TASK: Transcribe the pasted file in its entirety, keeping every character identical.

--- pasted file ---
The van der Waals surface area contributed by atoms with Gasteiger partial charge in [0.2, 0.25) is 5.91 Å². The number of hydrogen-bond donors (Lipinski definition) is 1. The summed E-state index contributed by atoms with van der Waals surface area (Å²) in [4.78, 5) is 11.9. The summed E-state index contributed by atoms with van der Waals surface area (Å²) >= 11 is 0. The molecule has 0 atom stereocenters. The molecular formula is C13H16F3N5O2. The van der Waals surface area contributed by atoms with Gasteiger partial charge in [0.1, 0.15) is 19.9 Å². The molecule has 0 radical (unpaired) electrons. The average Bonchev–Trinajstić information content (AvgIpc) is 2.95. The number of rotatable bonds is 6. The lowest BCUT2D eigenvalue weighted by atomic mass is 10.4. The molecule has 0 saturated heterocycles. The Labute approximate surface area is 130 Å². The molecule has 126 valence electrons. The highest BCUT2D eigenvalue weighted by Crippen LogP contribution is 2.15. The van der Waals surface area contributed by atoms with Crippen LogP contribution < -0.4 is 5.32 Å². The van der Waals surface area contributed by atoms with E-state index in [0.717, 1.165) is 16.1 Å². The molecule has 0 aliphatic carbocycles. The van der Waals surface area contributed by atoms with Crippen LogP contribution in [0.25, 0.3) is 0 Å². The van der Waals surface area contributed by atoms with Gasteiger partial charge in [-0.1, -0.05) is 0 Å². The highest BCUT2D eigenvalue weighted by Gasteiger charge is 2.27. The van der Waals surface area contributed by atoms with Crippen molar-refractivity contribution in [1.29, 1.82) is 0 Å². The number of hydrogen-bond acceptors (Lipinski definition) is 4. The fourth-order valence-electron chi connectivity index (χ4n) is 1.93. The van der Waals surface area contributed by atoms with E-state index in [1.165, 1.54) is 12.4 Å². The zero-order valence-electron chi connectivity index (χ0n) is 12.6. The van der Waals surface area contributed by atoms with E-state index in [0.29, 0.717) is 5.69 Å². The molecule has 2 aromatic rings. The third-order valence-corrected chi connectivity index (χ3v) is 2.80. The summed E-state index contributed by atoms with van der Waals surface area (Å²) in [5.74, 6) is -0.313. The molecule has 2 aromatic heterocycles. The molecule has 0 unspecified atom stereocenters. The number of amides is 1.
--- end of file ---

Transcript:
The van der Waals surface area contributed by atoms with Gasteiger partial charge in [0.2, 0.25) is 5.91 Å². The number of hydrogen-bond donors (Lipinski definition) is 1. The summed E-state index contributed by atoms with van der Waals surface area (Å²) in [4.78, 5) is 11.9. The summed E-state index contributed by atoms with van der Waals surface area (Å²) >= 11 is 0. The molecule has 0 atom stereocenters. The molecular formula is C13H16F3N5O2. The van der Waals surface area contributed by atoms with Gasteiger partial charge in [0.1, 0.15) is 19.9 Å². The molecule has 0 radical (unpaired) electrons. The average Bonchev–Trinajstić information content (AvgIpc) is 2.95. The number of rotatable bonds is 6. The lowest BCUT2D eigenvalue weighted by atomic mass is 10.4. The molecule has 0 saturated heterocycles. The Labute approximate surface area is 130 Å². The molecule has 126 valence electrons. The highest BCUT2D eigenvalue weighted by Crippen LogP contribution is 2.15. The van der Waals surface area contributed by atoms with Crippen LogP contribution < -0.4 is 5.32 Å². The van der Waals surface area contributed by atoms with E-state index in [0.717, 1.165) is 16.1 Å². The molecule has 0 aliphatic carbocycles. The van der Waals surface area contributed by atoms with Crippen LogP contribution in [0.25, 0.3) is 0 Å². The van der Waals surface area contributed by atoms with Gasteiger partial charge in [-0.1, -0.05) is 0 Å². The highest BCUT2D eigenvalue weighted by Gasteiger charge is 2.27. The van der Waals surface area contributed by atoms with Crippen molar-refractivity contribution in [1.29, 1.82) is 0 Å². The number of hydrogen-bond acceptors (Lipinski definition) is 4. The fourth-order valence-electron chi connectivity index (χ4n) is 1.93. The van der Waals surface area contributed by atoms with E-state index in [1.165, 1.54) is 12.4 Å². The zero-order valence-electron chi connectivity index (χ0n) is 12.6. The van der Waals surface area contributed by atoms with E-state index in [0.29, 0.717) is 5.69 Å². The molecule has 2 aromatic rings. The third-order valence-corrected chi connectivity index (χ3v) is 2.80. The summed E-state index contributed by atoms with van der Waals surface area (Å²) in [5.74, 6) is -0.313. The molecule has 2 aromatic heterocycles. The molecule has 0 unspecified atom stereocenters. The number of amides is 1.